Journal of Neuroscience vol:27 issue:45 pages:12321-30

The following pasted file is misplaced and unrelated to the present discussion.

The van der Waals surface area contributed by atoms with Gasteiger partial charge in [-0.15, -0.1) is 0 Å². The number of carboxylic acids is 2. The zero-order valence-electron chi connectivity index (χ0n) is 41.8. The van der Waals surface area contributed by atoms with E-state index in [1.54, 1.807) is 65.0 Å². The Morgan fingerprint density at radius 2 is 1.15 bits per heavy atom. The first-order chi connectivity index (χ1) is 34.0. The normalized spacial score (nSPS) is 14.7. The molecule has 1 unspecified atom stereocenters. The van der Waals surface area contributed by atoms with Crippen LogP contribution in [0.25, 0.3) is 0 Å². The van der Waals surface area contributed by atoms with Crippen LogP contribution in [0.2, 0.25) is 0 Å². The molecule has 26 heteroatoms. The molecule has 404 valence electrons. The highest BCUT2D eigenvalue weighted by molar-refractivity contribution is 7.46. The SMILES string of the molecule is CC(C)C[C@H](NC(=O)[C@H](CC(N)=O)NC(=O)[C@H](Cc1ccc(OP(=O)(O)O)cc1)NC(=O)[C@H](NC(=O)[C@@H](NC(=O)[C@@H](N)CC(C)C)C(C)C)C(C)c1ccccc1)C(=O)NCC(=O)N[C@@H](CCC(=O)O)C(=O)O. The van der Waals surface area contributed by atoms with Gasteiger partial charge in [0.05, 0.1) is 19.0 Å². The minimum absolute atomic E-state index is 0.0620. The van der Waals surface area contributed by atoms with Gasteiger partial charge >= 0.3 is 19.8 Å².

Despite the importance of visual categorization for interpreting sensory experiences, little is known about the neural representations that mediate categorical decisions in the human brain. Here, we used psychophysics and pattern classification for the analysis of functional magnetic resonance imaging data to predict the features critical for categorical decisions from brain activity when observers categorized the same stimuli using different rules. Although a large network of cortical and subcortical areas contain information about visual categories, we show that only a subset of these areas shape their selectivity to reflect the behaviorally relevant features rather than simply physical similarity between stimuli. Specifically, temporal and parietal areas show selectivity for the perceived form and motion similarity, respectively. In contrast, frontal areas and the striatum represent the conjunction of spatiotemporal features critical for complex and adaptive categorization tasks and potentially modulate selectivity in temporal and parietal areas. These findings provide novel evidence for flexible neural coding in the human brain that translates sensory experiences to categorical decisions by shaping neural representations across a network of areas with dissociable functional roles in visual categorization.